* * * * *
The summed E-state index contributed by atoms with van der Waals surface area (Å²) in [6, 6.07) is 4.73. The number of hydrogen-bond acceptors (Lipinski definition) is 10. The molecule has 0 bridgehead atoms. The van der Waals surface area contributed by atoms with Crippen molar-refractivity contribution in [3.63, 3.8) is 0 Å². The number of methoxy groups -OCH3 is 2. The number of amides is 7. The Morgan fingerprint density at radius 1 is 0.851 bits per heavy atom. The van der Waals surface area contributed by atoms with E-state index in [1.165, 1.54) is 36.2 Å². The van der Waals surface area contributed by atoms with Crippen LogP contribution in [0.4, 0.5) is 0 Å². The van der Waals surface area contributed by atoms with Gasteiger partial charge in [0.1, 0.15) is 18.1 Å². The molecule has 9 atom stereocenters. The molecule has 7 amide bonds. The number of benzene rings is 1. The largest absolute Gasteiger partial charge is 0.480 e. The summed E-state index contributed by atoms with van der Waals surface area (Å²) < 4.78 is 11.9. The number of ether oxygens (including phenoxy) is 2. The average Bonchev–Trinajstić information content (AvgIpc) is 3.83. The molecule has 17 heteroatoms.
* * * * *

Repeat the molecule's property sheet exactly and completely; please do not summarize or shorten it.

The summed E-state index contributed by atoms with van der Waals surface area (Å²) in [6, 6.07) is 4.73. The number of hydrogen-bond acceptors (Lipinski definition) is 10. The molecule has 0 bridgehead atoms. The van der Waals surface area contributed by atoms with Crippen molar-refractivity contribution in [3.63, 3.8) is 0 Å². The number of methoxy groups -OCH3 is 2. The number of amides is 7. The Morgan fingerprint density at radius 1 is 0.851 bits per heavy atom. The van der Waals surface area contributed by atoms with E-state index in [1.165, 1.54) is 36.2 Å². The van der Waals surface area contributed by atoms with Crippen LogP contribution in [0.4, 0.5) is 0 Å². The van der Waals surface area contributed by atoms with Gasteiger partial charge in [0.1, 0.15) is 18.1 Å². The molecule has 9 atom stereocenters. The molecule has 7 amide bonds. The number of benzene rings is 1. The largest absolute Gasteiger partial charge is 0.480 e. The summed E-state index contributed by atoms with van der Waals surface area (Å²) < 4.78 is 11.9. The number of ether oxygens (including phenoxy) is 2. The average Bonchev–Trinajstić information content (AvgIpc) is 3.83. The molecule has 17 heteroatoms.